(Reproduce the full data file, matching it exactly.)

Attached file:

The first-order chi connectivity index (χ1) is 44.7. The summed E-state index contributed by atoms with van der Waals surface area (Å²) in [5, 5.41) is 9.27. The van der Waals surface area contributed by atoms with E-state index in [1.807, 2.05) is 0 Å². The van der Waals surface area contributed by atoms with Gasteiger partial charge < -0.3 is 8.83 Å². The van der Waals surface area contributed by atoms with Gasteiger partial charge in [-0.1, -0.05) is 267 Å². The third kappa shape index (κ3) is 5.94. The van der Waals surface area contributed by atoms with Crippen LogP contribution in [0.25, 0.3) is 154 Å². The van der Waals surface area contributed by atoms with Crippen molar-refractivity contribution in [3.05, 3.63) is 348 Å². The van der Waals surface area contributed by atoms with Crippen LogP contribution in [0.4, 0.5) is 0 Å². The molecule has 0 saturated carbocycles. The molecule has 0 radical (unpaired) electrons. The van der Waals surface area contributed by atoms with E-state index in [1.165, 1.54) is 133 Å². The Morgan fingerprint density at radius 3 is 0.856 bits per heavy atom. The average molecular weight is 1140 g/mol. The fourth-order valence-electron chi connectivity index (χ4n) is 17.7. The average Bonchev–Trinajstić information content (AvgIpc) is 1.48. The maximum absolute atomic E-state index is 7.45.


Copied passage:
The first-order chi connectivity index (χ1) is 44.7. The summed E-state index contributed by atoms with van der Waals surface area (Å²) in [5, 5.41) is 9.27. The van der Waals surface area contributed by atoms with E-state index in [1.807, 2.05) is 0 Å². The van der Waals surface area contributed by atoms with Gasteiger partial charge < -0.3 is 8.83 Å². The van der Waals surface area contributed by atoms with Gasteiger partial charge in [-0.1, -0.05) is 267 Å². The third kappa shape index (κ3) is 5.94. The van der Waals surface area contributed by atoms with Crippen LogP contribution in [0.25, 0.3) is 154 Å². The van der Waals surface area contributed by atoms with Crippen molar-refractivity contribution in [3.05, 3.63) is 348 Å². The van der Waals surface area contributed by atoms with Crippen LogP contribution in [0.4, 0.5) is 0 Å². The molecule has 0 saturated carbocycles. The molecule has 0 radical (unpaired) electrons. The van der Waals surface area contributed by atoms with E-state index in [1.165, 1.54) is 133 Å². The Morgan fingerprint density at radius 3 is 0.856 bits per heavy atom. The average molecular weight is 1140 g/mol. The fourth-order valence-electron chi connectivity index (χ4n) is 17.7. The average Bonchev–Trinajstić information content (AvgIpc) is 1.48. The maximum absolute atomic E-state index is 7.45.